Comprising of two homes joined together, built in 1790 and 1810, the inn has served many purposes. Primarily, the inn was used as a private residence for the first almost 100 years of existence. Then, from 1921 until 1930, the main house was the first original clubhouse of the Miles River Yacht Club - know as the home of the Chesapeake Bay Log Canoes.
In the 1970's, the house was converted into one of the first boarding houses in St. Michaels, with five small bedrooms and only one shared bathroom. The sail shed was originally used as just that - a sail shed - storing boat sails and spars, until being renovated in the early 2000's into two guest suites with en suite baths.
Over the years, many renovations and care has given the property new life and added luxury amenities, but we still strive to keep the history that the home held hundreds of years ago.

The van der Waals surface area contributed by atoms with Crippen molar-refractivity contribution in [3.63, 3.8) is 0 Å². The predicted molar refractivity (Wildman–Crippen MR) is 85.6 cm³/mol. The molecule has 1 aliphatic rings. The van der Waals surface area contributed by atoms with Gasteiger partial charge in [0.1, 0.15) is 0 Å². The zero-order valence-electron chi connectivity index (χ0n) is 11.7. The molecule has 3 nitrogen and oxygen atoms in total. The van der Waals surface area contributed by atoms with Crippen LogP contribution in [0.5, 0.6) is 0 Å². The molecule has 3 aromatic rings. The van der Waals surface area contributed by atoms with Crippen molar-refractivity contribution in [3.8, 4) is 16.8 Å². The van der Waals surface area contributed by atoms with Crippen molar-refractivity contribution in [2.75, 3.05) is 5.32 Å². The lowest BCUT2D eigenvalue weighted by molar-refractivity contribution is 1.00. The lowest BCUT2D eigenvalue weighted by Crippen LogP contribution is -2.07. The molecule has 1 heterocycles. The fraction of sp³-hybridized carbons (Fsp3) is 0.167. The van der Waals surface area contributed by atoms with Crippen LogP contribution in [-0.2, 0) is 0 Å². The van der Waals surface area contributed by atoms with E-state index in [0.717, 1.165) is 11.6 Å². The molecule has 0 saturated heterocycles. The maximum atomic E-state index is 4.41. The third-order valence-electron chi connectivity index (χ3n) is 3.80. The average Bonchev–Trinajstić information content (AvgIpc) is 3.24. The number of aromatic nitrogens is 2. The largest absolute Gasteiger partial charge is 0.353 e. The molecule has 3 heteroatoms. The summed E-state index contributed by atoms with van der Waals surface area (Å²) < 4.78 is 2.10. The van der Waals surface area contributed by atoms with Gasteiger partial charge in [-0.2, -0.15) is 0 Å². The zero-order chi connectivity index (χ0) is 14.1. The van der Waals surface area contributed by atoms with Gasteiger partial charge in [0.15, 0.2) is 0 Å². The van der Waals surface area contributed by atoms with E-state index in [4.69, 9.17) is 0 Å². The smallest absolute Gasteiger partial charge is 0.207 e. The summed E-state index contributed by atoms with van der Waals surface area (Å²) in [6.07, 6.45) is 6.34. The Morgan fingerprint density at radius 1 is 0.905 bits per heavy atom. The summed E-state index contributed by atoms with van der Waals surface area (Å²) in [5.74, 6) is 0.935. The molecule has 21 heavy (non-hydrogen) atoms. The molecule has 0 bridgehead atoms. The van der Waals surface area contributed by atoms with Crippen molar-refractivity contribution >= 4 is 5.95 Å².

In 2021, Jonathan Clarke purchased the Log Canoe Inn. Jon is also the owner of Higgins Yacht Yard, the oldest and only still working boat yard in St. Michaels, dating back to 1770 as the original port and shipyard of the town. The Log Canoe Inn and Higgins Yacht Yard are located just adjacent to one another, on opposites sides of Carpenter Street. Jon was born and raised here on the Eastern Shore of Maryland, and can trace back his family lineage in Talbot County for hundreds of years. Jon is also the proud owner of the log canoe "Magic", which was built in 1894, and has been owned by his family since 1923. Jon's great great grandfather was Captain William "Bill" Green, who was the owner of the log canoe "Mary Rider", and also one of the original founding members of the Miles River Yacht Club.
In honor, two of our rooms are now named after the "Magic" and "Mary Rider".